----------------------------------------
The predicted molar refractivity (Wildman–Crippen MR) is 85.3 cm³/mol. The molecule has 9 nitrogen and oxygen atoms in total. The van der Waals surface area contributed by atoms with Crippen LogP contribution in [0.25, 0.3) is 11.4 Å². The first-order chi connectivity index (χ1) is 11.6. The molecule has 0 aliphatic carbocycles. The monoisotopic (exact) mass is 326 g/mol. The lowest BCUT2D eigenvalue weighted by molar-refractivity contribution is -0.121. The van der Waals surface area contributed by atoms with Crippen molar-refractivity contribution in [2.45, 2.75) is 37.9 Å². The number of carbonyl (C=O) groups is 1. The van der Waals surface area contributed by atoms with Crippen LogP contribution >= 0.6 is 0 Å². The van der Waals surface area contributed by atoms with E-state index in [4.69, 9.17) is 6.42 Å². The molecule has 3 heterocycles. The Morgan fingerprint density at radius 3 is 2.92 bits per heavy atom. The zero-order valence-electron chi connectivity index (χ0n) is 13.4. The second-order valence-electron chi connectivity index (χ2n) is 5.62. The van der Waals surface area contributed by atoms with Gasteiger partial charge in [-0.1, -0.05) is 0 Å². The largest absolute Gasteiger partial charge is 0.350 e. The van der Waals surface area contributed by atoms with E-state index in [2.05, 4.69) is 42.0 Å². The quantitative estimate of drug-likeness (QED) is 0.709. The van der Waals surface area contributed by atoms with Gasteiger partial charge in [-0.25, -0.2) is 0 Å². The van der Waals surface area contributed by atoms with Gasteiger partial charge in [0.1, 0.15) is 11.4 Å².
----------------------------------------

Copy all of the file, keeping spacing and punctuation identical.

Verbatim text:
The predicted molar refractivity (Wildman–Crippen MR) is 85.3 cm³/mol. The molecule has 9 nitrogen and oxygen atoms in total. The van der Waals surface area contributed by atoms with Crippen LogP contribution in [0.25, 0.3) is 11.4 Å². The first-order chi connectivity index (χ1) is 11.6. The molecule has 0 aliphatic carbocycles. The monoisotopic (exact) mass is 326 g/mol. The lowest BCUT2D eigenvalue weighted by molar-refractivity contribution is -0.121. The van der Waals surface area contributed by atoms with Crippen molar-refractivity contribution in [2.45, 2.75) is 37.9 Å². The number of carbonyl (C=O) groups is 1. The van der Waals surface area contributed by atoms with Crippen LogP contribution >= 0.6 is 0 Å². The van der Waals surface area contributed by atoms with E-state index in [4.69, 9.17) is 6.42 Å². The molecule has 3 heterocycles. The Morgan fingerprint density at radius 3 is 2.92 bits per heavy atom. The zero-order valence-electron chi connectivity index (χ0n) is 13.4. The second-order valence-electron chi connectivity index (χ2n) is 5.62. The van der Waals surface area contributed by atoms with Gasteiger partial charge in [-0.1, -0.05) is 0 Å². The largest absolute Gasteiger partial charge is 0.350 e. The van der Waals surface area contributed by atoms with E-state index in [2.05, 4.69) is 42.0 Å². The quantitative estimate of drug-likeness (QED) is 0.709. The van der Waals surface area contributed by atoms with Gasteiger partial charge in [-0.25, -0.2) is 0 Å². The van der Waals surface area contributed by atoms with Gasteiger partial charge in [0.1, 0.15) is 11.4 Å².